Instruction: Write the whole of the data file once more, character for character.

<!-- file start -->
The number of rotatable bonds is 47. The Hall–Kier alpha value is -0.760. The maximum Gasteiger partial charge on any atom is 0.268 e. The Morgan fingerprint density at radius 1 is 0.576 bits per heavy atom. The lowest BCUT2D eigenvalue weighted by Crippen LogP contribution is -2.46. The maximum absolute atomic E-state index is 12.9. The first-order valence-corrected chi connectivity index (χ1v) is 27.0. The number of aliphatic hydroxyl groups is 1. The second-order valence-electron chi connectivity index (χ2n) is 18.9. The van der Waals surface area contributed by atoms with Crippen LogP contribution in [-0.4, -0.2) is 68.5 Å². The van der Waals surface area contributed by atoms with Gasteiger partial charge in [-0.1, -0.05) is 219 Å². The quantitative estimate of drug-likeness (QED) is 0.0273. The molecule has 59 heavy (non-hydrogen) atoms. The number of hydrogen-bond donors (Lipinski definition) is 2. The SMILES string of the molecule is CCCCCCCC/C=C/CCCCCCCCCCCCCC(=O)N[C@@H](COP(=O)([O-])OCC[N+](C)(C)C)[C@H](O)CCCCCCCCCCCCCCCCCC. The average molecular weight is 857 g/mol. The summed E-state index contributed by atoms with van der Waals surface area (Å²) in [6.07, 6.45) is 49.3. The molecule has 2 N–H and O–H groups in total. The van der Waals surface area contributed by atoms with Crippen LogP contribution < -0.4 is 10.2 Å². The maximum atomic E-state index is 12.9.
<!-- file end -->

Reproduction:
The number of rotatable bonds is 47. The Hall–Kier alpha value is -0.760. The maximum Gasteiger partial charge on any atom is 0.268 e. The Morgan fingerprint density at radius 1 is 0.576 bits per heavy atom. The lowest BCUT2D eigenvalue weighted by Crippen LogP contribution is -2.46. The maximum absolute atomic E-state index is 12.9. The first-order valence-corrected chi connectivity index (χ1v) is 27.0. The number of aliphatic hydroxyl groups is 1. The second-order valence-electron chi connectivity index (χ2n) is 18.9. The van der Waals surface area contributed by atoms with Crippen LogP contribution in [-0.4, -0.2) is 68.5 Å². The van der Waals surface area contributed by atoms with Gasteiger partial charge in [-0.1, -0.05) is 219 Å². The quantitative estimate of drug-likeness (QED) is 0.0273. The molecule has 59 heavy (non-hydrogen) atoms. The number of hydrogen-bond donors (Lipinski definition) is 2. The SMILES string of the molecule is CCCCCCCC/C=C/CCCCCCCCCCCCCC(=O)N[C@@H](COP(=O)([O-])OCC[N+](C)(C)C)[C@H](O)CCCCCCCCCCCCCCCCCC. The average molecular weight is 857 g/mol. The summed E-state index contributed by atoms with van der Waals surface area (Å²) in [6.07, 6.45) is 49.3. The molecule has 2 N–H and O–H groups in total. The van der Waals surface area contributed by atoms with Crippen LogP contribution < -0.4 is 10.2 Å². The maximum atomic E-state index is 12.9.